For the foregoing reasons, it the Opinion of the Public Access Counselor the IMPD did not violate the Access to Public Records Act.Well, eat your heart out, Ms. DeWester. The Marion County Sheriff's Department produced the CAD report you claim cannot be disclosed, which you can view by clicking here, as well as the lengthy audio recordings of the 911 calls and related dispatches. The report clearly identifies Austin Joseph as the driver of the a silver BMW who phoned 911 to complain about the police officer's erratic driving of a white Police Interceptor while south bound on I-465 near Shadeland. Mr. Joseph was initially transferred by the 911 operator to the Indiana State Police before having the call handed back by ISP to local police. The recorded 911 call shows that Mr. Joseph doubted whether the person driving the car could actually be a police officer because of the erratic manner in which the vehicle was being operated and speeds topping 90 mph at one point. The dispatcher told Mr. Joseph she was unable to identify the driver of the white Police Interceptor as a police officer after he reported his license plate number to her. Mr. Joseph wondered out loud why the person driving the car didn't stop him if he thought he was doing anything wrong.
At one point, Mr. Joseph is heard telling the dispatcher that the driver of the police car turned on his flashers to intimidate Mr. Joseph and then even tried to lose him by attempting to exit off of I-465 onto Shadeland before sharply returning back to I-465 and cutting him off before later exiting onto I-70 heading west towards downtown. We even hear the captain responding to a call from a dispatcher whereupon he starts complaining about the nut who has been tailing him. There seems to be some confusion between the dispatch operator and one of the responding police officers over whether he should be making a traffic stop of Mr. Joseph or the police captain. Stop Mr. Joseph, they were instructed, who had already pulled his car over and was awaiting a police officer to arrive after following the officer downtown. When a police officer asked about stopping the police captain instead, the dispatcher responded, "I'm not going to dignify that [with a response]" A police officer later confirmed to the dispatcher that the captain had shown up for the roll call at the downtown district.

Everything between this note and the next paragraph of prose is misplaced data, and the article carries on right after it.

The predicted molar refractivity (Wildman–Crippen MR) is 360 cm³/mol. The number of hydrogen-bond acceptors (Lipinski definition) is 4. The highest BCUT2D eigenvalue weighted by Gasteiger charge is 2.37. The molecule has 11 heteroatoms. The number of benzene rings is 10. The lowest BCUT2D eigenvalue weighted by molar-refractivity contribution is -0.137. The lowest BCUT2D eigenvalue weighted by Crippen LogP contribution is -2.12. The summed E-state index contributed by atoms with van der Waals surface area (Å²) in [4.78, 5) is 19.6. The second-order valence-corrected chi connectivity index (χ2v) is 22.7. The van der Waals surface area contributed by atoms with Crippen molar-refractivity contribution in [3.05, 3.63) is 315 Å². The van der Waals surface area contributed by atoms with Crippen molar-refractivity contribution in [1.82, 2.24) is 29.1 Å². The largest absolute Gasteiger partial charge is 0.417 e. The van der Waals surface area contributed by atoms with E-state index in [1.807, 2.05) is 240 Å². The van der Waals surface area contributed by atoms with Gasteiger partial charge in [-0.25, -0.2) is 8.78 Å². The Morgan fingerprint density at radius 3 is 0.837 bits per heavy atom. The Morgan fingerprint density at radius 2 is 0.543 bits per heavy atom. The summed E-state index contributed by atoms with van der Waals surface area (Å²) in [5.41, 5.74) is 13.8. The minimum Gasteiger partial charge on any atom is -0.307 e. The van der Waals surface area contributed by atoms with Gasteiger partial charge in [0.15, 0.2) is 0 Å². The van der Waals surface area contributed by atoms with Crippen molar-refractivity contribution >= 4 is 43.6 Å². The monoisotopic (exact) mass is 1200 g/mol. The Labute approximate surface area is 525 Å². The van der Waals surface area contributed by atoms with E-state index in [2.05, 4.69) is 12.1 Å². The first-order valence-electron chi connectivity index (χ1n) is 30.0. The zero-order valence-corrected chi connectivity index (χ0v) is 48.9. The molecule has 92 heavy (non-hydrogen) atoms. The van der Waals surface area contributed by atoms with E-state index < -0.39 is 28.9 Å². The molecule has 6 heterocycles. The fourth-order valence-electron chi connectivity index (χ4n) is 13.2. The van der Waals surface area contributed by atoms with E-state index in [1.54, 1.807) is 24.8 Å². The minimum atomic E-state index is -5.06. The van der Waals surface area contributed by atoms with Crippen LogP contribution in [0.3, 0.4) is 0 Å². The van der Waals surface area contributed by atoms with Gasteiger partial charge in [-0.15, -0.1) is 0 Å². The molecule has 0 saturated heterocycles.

We'll be charitable and not name the police captain for now in hopes that the ongoing internal affairs investigation will get to the bottom of this matter and not simply sweep the matter under the rug. Many police officers within the department expect as much, and the public deserves a full explanation of what transpired on the night of December 20, 2014, including: why there was no police incident report prepared based on the well-documented 911 call Mr. Joseph made and his subsequent questioning by police; who, where and when was a blood alcohol test administered on the captain, if any; which senior persons in a position of command that evening were involved in the investigation, what they reported to their superiors and what they were told to do in response by their superiors; and whether any IMPD rules or procedures or state laws were broken by any of those involved in this incident.
UPDATE: You can listen to a shortened version of the audio recording of the 911 call and police dispatch records by clicking here. The audio recordings identify IMPD Capt. Phil Burton as the officer whose driving actions prompted Mr. Joseph to place the 911 call and follow Capt. Burton from the City's northeast side to downtown. You can hear the call the dispatcher made to Capt. Burton at the 5:20 mark in the audio recording. Notice the confusion over the identify of the officer, presumably from another unrecorded call. The dispatch operator referred to the officer in queston as Adam 3, who I am told is actually Capt. Joe Finch. How was Capt. Burton confused with Capt. Finch when he had nothing to do this incident? Internal affairs has had more than a month to investigate this incident. There's no point in holding back any more. Will the Indianapolis news media continue to ignore this story?